IT Career JumpStart

Nov 14 2011   2:27PM GMT

Fascinating Experiment in Public Access to MS IT Academy

Ed Tittel Ed Tittel Profile: Ed Tittel

Last week, Microsoft announced a partnership with the Hawaii State Public Library System to make its Digital Literacy and Microsoft IT Academy programs available to any and all of the state’s library patrons. Ultimately, this program is expected to reach almost a million people all over the Hawaiian archipelago.

Empowering people with MS certification training

Empowering people with MS certification training

What makes this really interesting is that access will not be limited to in-library computers only (as I had initially guessed might be the case). Here’s a quote from the press release that explains a little about what’s up:

The launch of the Microsoft IT Academy marks the first time the subscription-based program will be made available to Hawaii’s library users through in-library and remote access via Windows Internet Explorer. In Hawaii, hundreds of thousands of library cardholders will have free, unlimited access to more than 350 Microsoft courses, ranging from basic computer skills to advanced network architecture and design. The Microsoft IT Academy will provide many of the vocational and adult-education resources that have been reduced in Hawaii as a result of budget cuts.

This is very interesting because it indicates that the Hawaiian State Public Library System will also be setting up some kind of remote access, with accompanying accounts and access controls, so that library patrons can use an Internet Explorer-based Web browser session to take classes, access labs, and work their way through an enormous volume of training and certification preparation materials.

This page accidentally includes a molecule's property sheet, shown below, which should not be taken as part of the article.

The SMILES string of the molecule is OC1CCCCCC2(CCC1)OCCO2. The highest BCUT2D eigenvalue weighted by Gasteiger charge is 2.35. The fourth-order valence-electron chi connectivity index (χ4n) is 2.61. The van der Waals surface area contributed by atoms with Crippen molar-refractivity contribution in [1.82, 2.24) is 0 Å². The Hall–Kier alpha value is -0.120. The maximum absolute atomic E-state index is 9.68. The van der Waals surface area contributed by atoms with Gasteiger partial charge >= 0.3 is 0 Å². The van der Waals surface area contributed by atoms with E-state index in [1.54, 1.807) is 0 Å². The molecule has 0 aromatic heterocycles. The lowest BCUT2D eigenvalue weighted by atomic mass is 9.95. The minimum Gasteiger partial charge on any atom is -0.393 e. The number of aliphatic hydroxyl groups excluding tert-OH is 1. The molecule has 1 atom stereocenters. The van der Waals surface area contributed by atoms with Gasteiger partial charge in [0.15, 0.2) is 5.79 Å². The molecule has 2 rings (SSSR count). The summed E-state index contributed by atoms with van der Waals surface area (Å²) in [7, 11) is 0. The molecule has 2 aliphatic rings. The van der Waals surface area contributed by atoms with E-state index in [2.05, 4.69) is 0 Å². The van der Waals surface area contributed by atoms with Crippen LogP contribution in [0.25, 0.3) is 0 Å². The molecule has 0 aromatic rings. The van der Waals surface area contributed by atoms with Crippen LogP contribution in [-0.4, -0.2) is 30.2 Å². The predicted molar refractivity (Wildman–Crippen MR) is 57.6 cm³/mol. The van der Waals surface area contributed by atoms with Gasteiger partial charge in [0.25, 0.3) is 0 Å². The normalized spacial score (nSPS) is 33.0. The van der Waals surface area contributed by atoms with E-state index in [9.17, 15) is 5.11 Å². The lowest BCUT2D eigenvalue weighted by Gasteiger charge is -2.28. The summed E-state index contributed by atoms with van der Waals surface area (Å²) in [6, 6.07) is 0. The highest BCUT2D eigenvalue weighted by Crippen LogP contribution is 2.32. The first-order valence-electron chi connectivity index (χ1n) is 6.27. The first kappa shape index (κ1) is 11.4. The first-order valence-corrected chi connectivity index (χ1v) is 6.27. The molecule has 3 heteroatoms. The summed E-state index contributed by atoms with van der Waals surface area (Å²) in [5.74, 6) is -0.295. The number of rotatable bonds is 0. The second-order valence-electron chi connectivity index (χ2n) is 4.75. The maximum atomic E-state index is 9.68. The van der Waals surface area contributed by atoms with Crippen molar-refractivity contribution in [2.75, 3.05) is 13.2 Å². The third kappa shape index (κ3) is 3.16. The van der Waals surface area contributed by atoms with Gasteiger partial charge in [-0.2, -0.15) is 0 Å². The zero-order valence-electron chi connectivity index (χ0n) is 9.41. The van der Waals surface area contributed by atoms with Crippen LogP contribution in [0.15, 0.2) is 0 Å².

Could this be a new (and extremely valuable) mission for our public libraries, in an age when the relevancy of old-fashioned paper books is being questioned or discounted at nearly every turn? You bet! As a devoted library patron myself (and a weekly volunteer at my son’s elementary school library as well) I have to see this as a great move for both Microsoft (which gets to reach a much broader audience with its materials) and the library systems (which extend their reach into skills development, job preparation, and improved community outreach). Talk about a true win-win situation: I’d like to see this kind of deal implemented at the county level all across the United States. Power to the people–at least, those people with library cards!!! Now, please, let the supporting governments at the state and local levels also boost library funding to let them execute this mission properly.

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